Papers.—1. “Notes on certain of the Viscera of the Notornis,” by Professor W. B. Benham, D.Sc. (Transactions, p. 151.)
2. “Notes on the Fourth Skin of Notornis,” by Professor W. B. Benham, D.Sc. (Transactions, p. 146.)
3. A. Hamilton : “On the Distribution of Notornis, and General Notes on the Genus.”
Mr. A. Hamilton read an interesting paper, stating the facts, so far as they were known, of the distribution of Notornis, of its relationship, its habits, and what had been already written and recorded about it. Now that Notornis had been proved still to exist, he asked if it would not be advisable for the authorities to organize a search expedition. It was a question whether the takahe should not be scheduled with the other protected birds. In the discussion which took place in the House of Representatives some days ago the question was raised of its being made compulsory for the more valuable specimens of native birds and specimens of native work being offered to the Government before being sent out of the colony. Before, however, such an Act could be made operative the State would have to recognise the claims of a Colonial Museum to a greater measure of support, and be prepared to purchase, under competent scientific direction, specimens which might be submitted. A long list of treasures might have been saved for the colony had such a museum been in existence hitherto. Was it too late? The suggested Act would not propose to stop business transactions of this kind; it would simply say that a declaration must be made of the specimen offered for sale, and the price it was valued at. This declaration would be submitted to the Government authority, and if it was thought desirable to retain the specimen the owner would be advised that negotiations could be opened for the purchase by the Government.
The Chairman observed that shortly after the account of the capture of the Notornis appeared in the papers an old Maori client of his from
Waitaki was in his office. He asked him if he had been down to the Museum to see the takahe. The Maori said he had not heard of its having been got, but he had seen one long ago. He described it as a bird like the pukeko, but not so long in the legs and neck, and was bigger, and said it lived in holes under trees in the bush, like the kakapo, but went erect into the holes. He had, he said, seen only one dead one, and that was at Aparima over fifty years ago, when the local natives told him there were plenty between Preservation Inlet and the Waiau, and that they went in patches. On the map the old Maori indicated the locality referred to as between Lake Hauroto and Preservation Inlet. That portion of the country was probably less explored than any other part of New Zealand, so that if there were any adventurous spirits who wanted to go out and hunt the takahe there was a field for them.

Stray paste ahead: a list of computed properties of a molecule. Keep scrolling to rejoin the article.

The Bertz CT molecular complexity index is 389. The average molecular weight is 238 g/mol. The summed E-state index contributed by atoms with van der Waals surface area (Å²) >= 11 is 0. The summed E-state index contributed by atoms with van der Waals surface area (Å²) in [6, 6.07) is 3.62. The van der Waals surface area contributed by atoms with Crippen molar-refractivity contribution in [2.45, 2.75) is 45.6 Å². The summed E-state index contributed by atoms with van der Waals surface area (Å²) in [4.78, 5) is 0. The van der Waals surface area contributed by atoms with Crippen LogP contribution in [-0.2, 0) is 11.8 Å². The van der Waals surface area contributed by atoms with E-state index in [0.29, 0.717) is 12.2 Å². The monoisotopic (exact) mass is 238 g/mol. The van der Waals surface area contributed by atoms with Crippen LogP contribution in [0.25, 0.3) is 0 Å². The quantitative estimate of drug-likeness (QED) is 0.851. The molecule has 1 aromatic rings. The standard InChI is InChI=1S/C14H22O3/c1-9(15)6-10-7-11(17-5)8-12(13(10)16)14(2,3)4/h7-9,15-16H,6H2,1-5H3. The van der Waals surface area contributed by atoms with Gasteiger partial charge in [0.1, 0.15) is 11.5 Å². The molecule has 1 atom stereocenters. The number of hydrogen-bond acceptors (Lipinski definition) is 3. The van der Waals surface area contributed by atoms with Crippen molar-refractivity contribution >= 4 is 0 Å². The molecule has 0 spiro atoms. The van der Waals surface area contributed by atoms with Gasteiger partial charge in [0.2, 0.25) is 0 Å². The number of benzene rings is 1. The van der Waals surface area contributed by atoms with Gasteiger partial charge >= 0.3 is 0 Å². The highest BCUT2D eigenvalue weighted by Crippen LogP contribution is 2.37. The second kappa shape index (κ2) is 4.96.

Mr. G. M. Thomson hoped no one would be led into looking for the takahe in the country the Chairman referred to. There was a very limited extent of country; the ground was not high, and it was not more suitable than other places. He had been over the ground, and it had been run over by sheep some years ago. It was known to shepherds sixteen years ago.
Mr. Wilson had listened to what had been said with the greatest possible interest. It seemed to him that a most practical suggestion had been made by Mr. Hamilton—that was, to preserve the life of these birds. The thing that impressed him most was this fact: that this particular bird was not old. Some one mentioned to him that four years was about its age. He did not really know whether it was younger or older than that. The point was that within quite a year or two ago this creature must have been breeding in the mountains; and it was very probable that there was a considerable number of them there still. With the introduction of vermin, such as weasels and stoats, he thought the life of the bird could not be prolonged very much; and if any effort could be made to secure living specimens, and place them on the island that had been set aside for birds, he thought it would be a boon to the whole scientific world. It appeared to him that this was not likely to be done by those going out on camping expeditions. The bird could only be got in winter, when it was driven down from the higher to the lower lands; and that was the time that proper expeditions should be sent out to beat the whole country; and he had no doubt that good results would ensue. He would like to ask Dr. Benham what the specimen exhibited had in its gizzard.
Dr. Benham said the bird's gizzard contained a large quantity of small stones and some cylindrical kind of grass cut up into pieces from ½in. to ¾in. in length. He had preserved some of the grass, and would be glad to hand it over to a botanist to make out what kind of grass it was.